Skip to content


Subcommittee Chairman Gimenez: “The Transportation Sector Needs an Engaged, Effective TSA”

May 15, 2024

WASHINGTON, D.C. — Today, House Homeland Security Subcommittee on Transportation and Maritime Security Chairman Carlos Gimenez (R-FL) delivered the following opening statement in a hearing to examine the Fiscal Year (FY) 2025 budget proposal for the Transportation and Security Administration (TSA), featuring testimony from TSA Administrator David Pekoske.

Watch Chairman Gimenez’s opening statement here.

As prepared for delivery:

On behalf of the members of our subcommittee, I am pleased to welcome, Administrator Pekoske, to discuss TSA’s Fiscal Year 2025 budget request. 
It has been over two decades since TSA’s establishment after the terrorist attacks on September 11, 2001. 
While TSA has grown and evolved as an agency, its mandate from the American people remains the same: to safeguard our transportation sector. 
From freight rail, trucking, and pipelines to commercial aviation, TSA leads the nation’s efforts in facilitating the safe and free movement of people and goods through the United States’ transportation systems. We know our economy depends on this to succeed and remain competitive around the world.
Throughout this last year, this subcommittee has conducted hearings on issues ranging from TSA’s modernization efforts, to the role of technology in aviation security, to TSA’s identity management work. This has been important work that gives us a better understanding of where TSA stands today. 
To carry out its mission, TSA needs the technology and manpower to stay ahead of the quickly evolving threat landscape and keep commerce flowing freely. 
We recognize that manpower continues to be an issue and this subcommittee is committed to working with TSA to ensure that their frontline workers receive an equitable, competitive wage. 
While more work needs to be done to ensure the long-term viability of TSA’s new pay plan, the increasing employee retention rates are an encouraging sign. 
I am confident that TSA’s leadership will continue to be an engaged, effective partner with this committee in addressing manpower issues. 
I am less confident, however, in TSA’s development and deployment of new technology. 
Last year, I raised concern with the painfully slow timelines for TSA’s roll-out of the new computed tomography systems and the second generation of credential authentication technology at TSA checkpoints across the country. These are estimated to be complete in Fiscal Years 2042 and 2049 respectively. This is simply unacceptable. 
One year later, I am still concerned that the agency has not made enough strides to expedite the rollouts of these critical new technologies.
In fact, when examining the budget request, it appears that technology has taken a back seat. I am concerned that TSA has not requested enough for technology.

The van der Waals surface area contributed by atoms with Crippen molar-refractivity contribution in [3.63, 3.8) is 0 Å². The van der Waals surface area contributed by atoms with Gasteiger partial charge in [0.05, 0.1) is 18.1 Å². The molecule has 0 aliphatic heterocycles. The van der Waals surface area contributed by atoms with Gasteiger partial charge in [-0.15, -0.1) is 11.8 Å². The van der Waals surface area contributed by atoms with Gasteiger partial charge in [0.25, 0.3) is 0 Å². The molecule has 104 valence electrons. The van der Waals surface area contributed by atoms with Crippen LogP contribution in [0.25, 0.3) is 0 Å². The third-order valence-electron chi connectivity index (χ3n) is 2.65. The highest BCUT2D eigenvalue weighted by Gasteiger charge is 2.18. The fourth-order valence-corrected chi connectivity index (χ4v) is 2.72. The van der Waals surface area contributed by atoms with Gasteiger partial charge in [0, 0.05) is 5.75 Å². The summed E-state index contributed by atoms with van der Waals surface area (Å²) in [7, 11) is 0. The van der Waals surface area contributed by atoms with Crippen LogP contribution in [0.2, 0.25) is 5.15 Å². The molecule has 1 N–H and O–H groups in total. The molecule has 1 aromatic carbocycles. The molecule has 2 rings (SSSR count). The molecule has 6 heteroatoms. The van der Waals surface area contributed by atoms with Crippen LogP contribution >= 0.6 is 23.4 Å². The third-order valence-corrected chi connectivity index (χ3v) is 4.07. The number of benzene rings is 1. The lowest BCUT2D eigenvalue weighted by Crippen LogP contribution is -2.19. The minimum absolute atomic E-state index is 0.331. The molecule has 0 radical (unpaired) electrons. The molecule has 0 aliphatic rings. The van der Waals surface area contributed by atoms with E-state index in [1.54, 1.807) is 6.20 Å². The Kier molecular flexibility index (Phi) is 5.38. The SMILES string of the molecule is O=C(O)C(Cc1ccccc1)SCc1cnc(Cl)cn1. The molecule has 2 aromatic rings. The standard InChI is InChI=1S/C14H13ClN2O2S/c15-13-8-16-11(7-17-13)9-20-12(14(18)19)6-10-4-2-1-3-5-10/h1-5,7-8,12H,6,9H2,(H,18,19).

TSA’s procurement budget request for Fiscal Year 2025 is over $40 million less than what Congress enacted in Fiscal Year 2023, and the research and development request for this fiscal year was barely half the size of the agency’s R&D budget in Fiscal Year 2023. 
I understand the agency is also including a request to end the diversion of the Passenger Security Fee, which would help the agency account for some of these changes. I am firmly against the diversion and recognize the need for Congress to engage this issue more thoughtfully and end the “bait-and-switch” that is currently happening. 
Simply put: the American people pay $5.60 per flight for security – all of it should go to security. 
Despite these challenges, I am pleased that TSA is making tremendous progress with digital IDs. 
Through partnerships with states and global tech leaders such as Apple and Google, TSA is working to integrate mobile driver licenses and other forms of digital identification into their security screening process. 
TSA’s work on identity management is making the security process safer, more efficient, and ultimately less intrusive to individual passengers. I am proud that the agency is now the de-facto leader within the federal government in this space. 
As passenger volumes at airports continue to increase, the role of technology is even more important to ensure checkpoints are operating efficiently and that passengers have plenty of time to make their flights. 
This is not the time to lose focus on technology. 
In closing, the transportation sector needs an engaged, effective TSA to ensure the free flow of goods, people, and services across the country and around the world. 
Administrator Pekoske, my colleagues and I stand ready to work with you to fulfill your mandate to the American people. 
I appreciate you being here today, and I look forward to your testimony.